The “proof” is presented on a website called gwiki.net, and - cat bites its tail - aforementioned video. Gwiki.net belongs to the media empire of Guo Wengui (aka Miles Guo, aka Miles Kwok), a fugitive Chinese billionaire, and a close associate of Steve Bannon. Guo fled to the United States in late 2014, after learning he was going to be arrested under allegations including bribing, kidnapping, money laundering, fraud and rape, and apparently was not deported by Trump when he learned that Guo Wengui was a member of his Mar-al-Lago resort. At the time Bannon was arrested for fraud charges relating to the We Build The Wall campaign in August 2020, he had been a guest on Wengui's luxury yacht.
Steve Bannon (left) and Guo Wengui (right).
But not only seem Wang Ding Gang and Guo Wengui to have colluded in the promotion of the hydroxychloroquine hoax. In April 2020, “Lude [Wang Ding Gang] used Guo Wengui’s help to rescue Dr. Yan Limeng” and to bring her to the US, according to Wang Ding Gang’s platform. The efforts were successful, and once in the U.S., Li-Meng Yan hooked up with Steve Bannon, Guo Wengui, and consorts, where the doctor turned “whistleblower” joined their charade to plug the hydroxychloroquine spin, for example on GMedia. There exists a picture that was allegedly shot on September 10, 2020, and posted on GMedia, Wengui's outlet, which shows Li-Meng Yan, Steve Bannon, Wang Ding Gang and Trump's lawyer Rudy Giuliani in one room, underlining that they were all in cahoots with each other. As evidenced by her appearance on Tucker Carlson’s Fox News show in September 2020, Li-Meng Yan also helped spin the hoax that the Chinese government intentionally released the Coronavirus, which, she alleges, was bio-engineered.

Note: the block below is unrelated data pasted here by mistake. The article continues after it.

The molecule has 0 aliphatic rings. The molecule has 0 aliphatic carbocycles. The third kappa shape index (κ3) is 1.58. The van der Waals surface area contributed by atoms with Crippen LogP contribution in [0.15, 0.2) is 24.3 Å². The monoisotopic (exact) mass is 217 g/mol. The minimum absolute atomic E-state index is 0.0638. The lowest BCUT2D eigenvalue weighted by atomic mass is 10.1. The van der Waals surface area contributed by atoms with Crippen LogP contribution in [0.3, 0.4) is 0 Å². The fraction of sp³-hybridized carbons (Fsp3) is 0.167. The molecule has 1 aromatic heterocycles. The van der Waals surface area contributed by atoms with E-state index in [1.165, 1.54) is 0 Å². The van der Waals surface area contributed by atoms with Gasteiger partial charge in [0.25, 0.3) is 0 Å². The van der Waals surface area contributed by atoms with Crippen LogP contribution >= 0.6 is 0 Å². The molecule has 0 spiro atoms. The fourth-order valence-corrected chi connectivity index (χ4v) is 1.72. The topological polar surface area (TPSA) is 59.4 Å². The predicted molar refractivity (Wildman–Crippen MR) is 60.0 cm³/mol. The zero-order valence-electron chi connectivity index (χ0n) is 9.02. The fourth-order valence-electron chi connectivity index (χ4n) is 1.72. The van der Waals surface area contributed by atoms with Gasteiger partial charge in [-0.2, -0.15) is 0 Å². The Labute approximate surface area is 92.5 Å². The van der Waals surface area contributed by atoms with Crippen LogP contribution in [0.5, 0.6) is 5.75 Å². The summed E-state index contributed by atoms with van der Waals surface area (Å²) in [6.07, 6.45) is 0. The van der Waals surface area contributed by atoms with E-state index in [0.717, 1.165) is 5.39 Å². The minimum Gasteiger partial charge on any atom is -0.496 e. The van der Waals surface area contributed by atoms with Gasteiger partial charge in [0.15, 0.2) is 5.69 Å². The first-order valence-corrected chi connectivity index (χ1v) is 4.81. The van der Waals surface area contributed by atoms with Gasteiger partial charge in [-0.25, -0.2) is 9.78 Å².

From left to right: Li-Meng Yan, Steve Bannon, Rudy Giuliani, Wang Ding Gang.
While the hydroxychloroquine hoax had been introduced by Bannon's network of Chinese émigré grifters, it was another Bannon-affiliate, Dustin Stockton, who took care of sourcing the snake oil.
The very day Trump had announced he would take hydroxychloroquine preemptively, on May 18, 2020, an article appeared on the Trump-affiliated America First Projects website, entitled “President Trump Is Taking Hydroxychloroquine.” It alleged, the author, “Dustin,” had sent an hydroxychloroquine “offer sheet” to the White House, indicating that his company, EastCann, would be able to source the medication.
Dustin Stockton and Jennifer Lawrence.
Dustin turns out to be none else than Bannon's boy Dustin Stockton, a high school dropout in his late 30s, roaming the country with his March for Trump / Women for America First caravan, together with fellow former Breitbarter and We Build The Wall grifter, Jennifer Lawrence. His startling career led him from stoned drifter, forklift driver, poker player, to founder of a far-right PAC and "chief strategist" of a Tea Party group, before he moved on to Breitbart, Gun Owners of America, We Build The Wall, and Stop The Steal.1